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Differential Interference Contrast Image Gallery

Fungus (Sordaria fimicola) Fruiting Bodies

Sordaria fimicola is an ascomycete fungus that normally grows on decaying organic material. It may also be frequently found in introductory laboratory settings where it is manipulated and examined for educational purposes.

Ascomycetes are known as sac fungi because of the characteristic shape of their asci, which each contain four to eight ascospores in the sexual stage. The specific attributes of the asci and the method of release of the ascospores is what primarily determines which subgroup ascomycete species are placed in. Other differences do exist between the fungi, however, which may follow very different paths of existence. Some ascomycetes are pathogens that cause disease in plants or animals, while others are edible or harmlessly live on dead organic matter. Perhaps the ascomycete most important to man is Saccharomyces cerevisiae, the common yeast that is used around the world to leaven bread and ferment the grain that produces beer.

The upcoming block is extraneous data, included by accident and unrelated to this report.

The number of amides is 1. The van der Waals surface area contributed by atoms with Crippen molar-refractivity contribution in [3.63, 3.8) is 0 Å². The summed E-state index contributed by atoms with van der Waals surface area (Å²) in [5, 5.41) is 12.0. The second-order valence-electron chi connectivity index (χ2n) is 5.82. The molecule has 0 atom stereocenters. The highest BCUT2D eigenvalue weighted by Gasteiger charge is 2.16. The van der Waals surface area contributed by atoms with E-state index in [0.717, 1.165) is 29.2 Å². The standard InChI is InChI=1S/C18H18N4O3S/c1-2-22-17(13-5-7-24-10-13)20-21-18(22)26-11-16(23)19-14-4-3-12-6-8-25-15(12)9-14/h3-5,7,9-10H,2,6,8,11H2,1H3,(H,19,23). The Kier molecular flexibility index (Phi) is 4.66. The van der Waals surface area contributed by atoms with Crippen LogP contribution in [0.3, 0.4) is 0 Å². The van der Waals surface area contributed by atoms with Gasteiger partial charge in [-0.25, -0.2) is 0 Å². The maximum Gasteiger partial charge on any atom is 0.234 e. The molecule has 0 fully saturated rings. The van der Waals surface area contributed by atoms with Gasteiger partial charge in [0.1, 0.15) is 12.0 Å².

The popularity of using S. fimicola as an instructional tool is largely due to its simplicity to work with. The fungus grows well in culture and can produce mature perithecia, or fruiting bodies, in about a week. Students can then easily observe the meiotic division of the diploid perithecia, which produce ordered linear tetrads encased in the ascus sac. Subsequently, these tetrads are converted to octads by mitosis of the haploid ascospores, providing students with the opportunity to learn about another important biological process.

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